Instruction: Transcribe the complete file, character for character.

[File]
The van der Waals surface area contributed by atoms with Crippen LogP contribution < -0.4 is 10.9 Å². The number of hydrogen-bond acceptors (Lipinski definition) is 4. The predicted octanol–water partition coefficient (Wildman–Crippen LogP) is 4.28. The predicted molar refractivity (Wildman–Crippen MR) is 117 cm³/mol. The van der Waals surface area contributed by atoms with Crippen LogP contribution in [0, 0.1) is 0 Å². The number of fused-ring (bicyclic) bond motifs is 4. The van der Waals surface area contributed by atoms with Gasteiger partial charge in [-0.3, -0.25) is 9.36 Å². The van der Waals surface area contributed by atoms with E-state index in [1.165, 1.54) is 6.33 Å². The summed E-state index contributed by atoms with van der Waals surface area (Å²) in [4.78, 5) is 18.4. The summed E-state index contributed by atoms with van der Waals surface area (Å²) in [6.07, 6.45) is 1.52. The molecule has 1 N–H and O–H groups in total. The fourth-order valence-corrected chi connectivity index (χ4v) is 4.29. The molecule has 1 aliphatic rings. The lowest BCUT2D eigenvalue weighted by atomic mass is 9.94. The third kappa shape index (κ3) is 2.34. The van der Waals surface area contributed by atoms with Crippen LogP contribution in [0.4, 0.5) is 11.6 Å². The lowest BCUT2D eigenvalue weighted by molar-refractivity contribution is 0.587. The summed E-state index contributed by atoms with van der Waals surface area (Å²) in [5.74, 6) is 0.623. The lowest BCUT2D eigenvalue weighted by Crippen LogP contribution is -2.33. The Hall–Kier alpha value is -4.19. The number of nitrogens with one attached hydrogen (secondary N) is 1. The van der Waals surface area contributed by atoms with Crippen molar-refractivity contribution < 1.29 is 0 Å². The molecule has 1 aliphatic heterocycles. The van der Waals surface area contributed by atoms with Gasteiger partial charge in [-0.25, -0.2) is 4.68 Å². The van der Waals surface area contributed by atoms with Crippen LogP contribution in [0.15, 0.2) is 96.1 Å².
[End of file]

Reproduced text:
The van der Waals surface area contributed by atoms with Crippen LogP contribution < -0.4 is 10.9 Å². The number of hydrogen-bond acceptors (Lipinski definition) is 4. The predicted octanol–water partition coefficient (Wildman–Crippen LogP) is 4.28. The predicted molar refractivity (Wildman–Crippen MR) is 117 cm³/mol. The van der Waals surface area contributed by atoms with Crippen LogP contribution in [0, 0.1) is 0 Å². The number of fused-ring (bicyclic) bond motifs is 4. The van der Waals surface area contributed by atoms with Gasteiger partial charge in [-0.3, -0.25) is 9.36 Å². The van der Waals surface area contributed by atoms with E-state index in [1.165, 1.54) is 6.33 Å². The summed E-state index contributed by atoms with van der Waals surface area (Å²) in [4.78, 5) is 18.4. The summed E-state index contributed by atoms with van der Waals surface area (Å²) in [6.07, 6.45) is 1.52. The molecule has 1 N–H and O–H groups in total. The fourth-order valence-corrected chi connectivity index (χ4v) is 4.29. The molecule has 1 aliphatic rings. The lowest BCUT2D eigenvalue weighted by atomic mass is 9.94. The third kappa shape index (κ3) is 2.34. The van der Waals surface area contributed by atoms with Crippen LogP contribution in [0.4, 0.5) is 11.6 Å². The lowest BCUT2D eigenvalue weighted by molar-refractivity contribution is 0.587. The summed E-state index contributed by atoms with van der Waals surface area (Å²) in [5.74, 6) is 0.623. The lowest BCUT2D eigenvalue weighted by Crippen LogP contribution is -2.33. The Hall–Kier alpha value is -4.19. The number of nitrogens with one attached hydrogen (secondary N) is 1. The van der Waals surface area contributed by atoms with Crippen molar-refractivity contribution < 1.29 is 0 Å². The molecule has 1 aliphatic heterocycles. The van der Waals surface area contributed by atoms with Gasteiger partial charge in [-0.25, -0.2) is 4.68 Å². The van der Waals surface area contributed by atoms with Crippen LogP contribution in [0.15, 0.2) is 96.1 Å².